|Track||Date and time||Hall||Duration|
|Contributed Lectures||Thursday, 18. June 2015., 16:50||Mimoza II Hall||20’|
V. Shutthanandan (1), M. Nandasiri (1), S. Manandhar (1), L. Oxenford (1), J. Kennedy (2), S. Thevuthasan (3), M. A. Henderson (4)
(1) Environmental Molecular Sciences Laboratory, Richland, WA 99352, USA
(2) National Isotope Centre, GNS Science, New Zealand
(3) Qatar Environment and Energy Research Institute, Qatar Foundation, Doha, Qatar
(4) Pacific Northwest National Laboratory, Richland, WA 99352, USA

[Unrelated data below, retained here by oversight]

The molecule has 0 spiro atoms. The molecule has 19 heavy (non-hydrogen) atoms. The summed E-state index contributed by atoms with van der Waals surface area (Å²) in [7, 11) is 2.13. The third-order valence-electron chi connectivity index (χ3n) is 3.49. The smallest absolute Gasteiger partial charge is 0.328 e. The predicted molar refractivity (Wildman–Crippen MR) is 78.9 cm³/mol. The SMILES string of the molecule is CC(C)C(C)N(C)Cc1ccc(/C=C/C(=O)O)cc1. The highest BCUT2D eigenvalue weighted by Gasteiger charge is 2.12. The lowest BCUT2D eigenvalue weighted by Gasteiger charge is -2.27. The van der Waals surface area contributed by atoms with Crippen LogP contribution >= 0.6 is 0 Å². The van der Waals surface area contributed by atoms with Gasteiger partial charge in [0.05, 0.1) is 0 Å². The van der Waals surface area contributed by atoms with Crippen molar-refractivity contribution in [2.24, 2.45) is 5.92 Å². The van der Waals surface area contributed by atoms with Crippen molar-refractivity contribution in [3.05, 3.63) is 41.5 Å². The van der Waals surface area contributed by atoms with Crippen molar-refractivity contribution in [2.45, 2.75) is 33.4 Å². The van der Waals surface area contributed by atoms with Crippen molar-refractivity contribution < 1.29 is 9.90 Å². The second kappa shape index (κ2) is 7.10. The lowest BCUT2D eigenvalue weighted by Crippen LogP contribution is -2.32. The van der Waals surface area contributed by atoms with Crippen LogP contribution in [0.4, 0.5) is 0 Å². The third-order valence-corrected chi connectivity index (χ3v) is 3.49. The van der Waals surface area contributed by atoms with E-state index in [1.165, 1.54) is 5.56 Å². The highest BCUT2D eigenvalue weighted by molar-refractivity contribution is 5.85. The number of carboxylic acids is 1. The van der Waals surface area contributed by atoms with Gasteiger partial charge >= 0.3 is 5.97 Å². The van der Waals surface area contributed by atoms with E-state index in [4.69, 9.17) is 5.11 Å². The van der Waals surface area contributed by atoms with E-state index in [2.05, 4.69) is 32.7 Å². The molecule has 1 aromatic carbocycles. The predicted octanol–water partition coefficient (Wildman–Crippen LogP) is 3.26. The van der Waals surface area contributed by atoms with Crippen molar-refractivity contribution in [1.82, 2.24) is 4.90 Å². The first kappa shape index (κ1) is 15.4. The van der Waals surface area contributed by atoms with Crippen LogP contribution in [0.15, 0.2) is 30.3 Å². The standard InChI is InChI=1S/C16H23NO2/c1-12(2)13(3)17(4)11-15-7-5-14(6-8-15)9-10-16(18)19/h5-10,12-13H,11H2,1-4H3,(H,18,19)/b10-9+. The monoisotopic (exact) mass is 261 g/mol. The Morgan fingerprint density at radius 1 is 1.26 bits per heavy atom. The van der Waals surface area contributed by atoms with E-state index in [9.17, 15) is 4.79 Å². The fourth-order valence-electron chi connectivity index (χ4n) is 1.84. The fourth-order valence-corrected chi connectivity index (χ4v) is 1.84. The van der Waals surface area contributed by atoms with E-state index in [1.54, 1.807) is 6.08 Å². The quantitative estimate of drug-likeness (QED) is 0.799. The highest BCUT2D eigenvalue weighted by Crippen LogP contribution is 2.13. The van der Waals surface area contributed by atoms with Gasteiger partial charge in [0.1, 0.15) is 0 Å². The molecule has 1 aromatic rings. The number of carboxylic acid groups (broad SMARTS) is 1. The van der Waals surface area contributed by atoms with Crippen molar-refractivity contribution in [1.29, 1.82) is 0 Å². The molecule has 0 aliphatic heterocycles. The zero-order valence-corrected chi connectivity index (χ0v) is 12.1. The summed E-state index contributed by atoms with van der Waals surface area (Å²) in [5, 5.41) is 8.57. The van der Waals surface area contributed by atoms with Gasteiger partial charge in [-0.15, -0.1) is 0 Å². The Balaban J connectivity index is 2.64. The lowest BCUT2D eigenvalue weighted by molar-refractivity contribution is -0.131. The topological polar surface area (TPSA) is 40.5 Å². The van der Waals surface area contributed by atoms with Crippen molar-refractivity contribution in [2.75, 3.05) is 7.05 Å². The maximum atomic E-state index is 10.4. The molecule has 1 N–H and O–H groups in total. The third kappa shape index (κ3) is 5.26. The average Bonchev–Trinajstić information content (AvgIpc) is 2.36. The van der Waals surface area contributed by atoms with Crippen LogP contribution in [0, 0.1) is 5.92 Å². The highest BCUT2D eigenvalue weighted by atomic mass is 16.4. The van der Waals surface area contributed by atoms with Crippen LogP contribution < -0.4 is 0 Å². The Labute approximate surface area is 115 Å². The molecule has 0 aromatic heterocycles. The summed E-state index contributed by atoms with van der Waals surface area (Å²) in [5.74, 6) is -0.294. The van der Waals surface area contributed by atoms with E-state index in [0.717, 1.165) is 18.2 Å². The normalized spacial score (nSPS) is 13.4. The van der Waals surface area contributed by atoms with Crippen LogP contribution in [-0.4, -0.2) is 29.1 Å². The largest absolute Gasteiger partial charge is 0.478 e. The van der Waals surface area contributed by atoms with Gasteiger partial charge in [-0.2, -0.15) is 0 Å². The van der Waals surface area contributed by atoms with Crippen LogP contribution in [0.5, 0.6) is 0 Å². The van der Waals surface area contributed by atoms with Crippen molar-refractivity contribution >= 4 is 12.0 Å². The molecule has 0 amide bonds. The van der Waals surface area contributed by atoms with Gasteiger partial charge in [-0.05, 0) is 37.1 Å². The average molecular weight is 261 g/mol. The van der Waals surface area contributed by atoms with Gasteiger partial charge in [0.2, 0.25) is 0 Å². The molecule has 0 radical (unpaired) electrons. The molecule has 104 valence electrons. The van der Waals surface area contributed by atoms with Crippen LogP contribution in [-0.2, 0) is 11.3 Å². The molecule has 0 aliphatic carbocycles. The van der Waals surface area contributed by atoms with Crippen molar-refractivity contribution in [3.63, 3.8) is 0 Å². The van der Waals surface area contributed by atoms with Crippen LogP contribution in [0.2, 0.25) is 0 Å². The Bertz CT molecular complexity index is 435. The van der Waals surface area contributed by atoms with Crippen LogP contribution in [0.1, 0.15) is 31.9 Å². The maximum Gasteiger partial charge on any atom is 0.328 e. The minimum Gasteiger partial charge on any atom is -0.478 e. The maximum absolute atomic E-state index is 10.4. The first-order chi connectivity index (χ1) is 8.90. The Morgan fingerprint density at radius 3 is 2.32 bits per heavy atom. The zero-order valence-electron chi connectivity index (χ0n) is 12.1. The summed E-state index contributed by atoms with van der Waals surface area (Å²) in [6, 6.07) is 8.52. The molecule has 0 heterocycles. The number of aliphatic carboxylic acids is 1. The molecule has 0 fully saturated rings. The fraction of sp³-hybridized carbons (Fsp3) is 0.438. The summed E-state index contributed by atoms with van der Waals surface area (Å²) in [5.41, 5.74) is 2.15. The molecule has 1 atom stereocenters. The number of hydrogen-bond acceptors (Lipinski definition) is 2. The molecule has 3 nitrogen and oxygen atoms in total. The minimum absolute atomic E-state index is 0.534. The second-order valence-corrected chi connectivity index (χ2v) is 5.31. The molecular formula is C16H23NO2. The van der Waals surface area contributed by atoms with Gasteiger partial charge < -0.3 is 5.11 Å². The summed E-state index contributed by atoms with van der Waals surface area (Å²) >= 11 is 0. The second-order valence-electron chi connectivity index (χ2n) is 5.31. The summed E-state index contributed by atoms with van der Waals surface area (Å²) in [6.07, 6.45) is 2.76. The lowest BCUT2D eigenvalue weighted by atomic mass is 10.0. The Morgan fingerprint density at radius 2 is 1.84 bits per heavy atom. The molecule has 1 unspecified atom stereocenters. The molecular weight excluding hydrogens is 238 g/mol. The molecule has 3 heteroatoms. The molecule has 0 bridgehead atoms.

The intrinsic point defects associated with oxygen vacancies and Ti3+ ions play a crucial role in the usage of titanium dioxide (TiO2) in various technological applications including catalysis and photochemistry. It is well known that the interactions between H atoms and surface oxygen in TiO2 lead to the formation of Ti3+ ions at elevated temperatures. However the Ti3+ ion formation and accumulation as a function of elevated temperatures in UHV conditions during hydrogen diffusion in TiO2 is not well understood. In this study, we have used ion implantation method to incorporate hydrogen in single crystal TiO2 (110) samples and investigated the behavior of point defects in both pure and hydrogen implanted TiO2 as a function elevated temperatures using Rutherford backscattering spectrometry (RBS), nuclear reaction analysis (NRA), x-ray photoelectron spectroscopy (XPS) and ultra violet photoemission spectroscopy (UPS). TiO2 single crystals were implanted with 40 keV hydrogen ions at room temperature with ion fluences of 1x1015, 1x1015 and 1x1017 atoms/cm2. Samples were isochronally annealed in vacuum for 30 minutes at each temperature up to 1100K and hydrogen and Ti3+ defects were quantified. Hydrogen depth profile measurements obtained from 1x1017 atoms/cm2 implanted sample reveal that hydrogen diffused towards the surface at lower temperatures and it slowly diffuses out from the samples at higher temperatures. XPS and UPS measurements from the hydrogen implanted samples show significantly higher Ti3+ defects in comparison to pure TiO2 at these temperatures under UHV conditions. These defects reach a maximum around 880 K in which almost all hydrogen was removed from the sample. When the implanted sample further annealed to high temperatures, the amount of Ti3+ in hydrogen implanted samples started to decrease and reaches the values from the pure TiO2 samples around 1100K.
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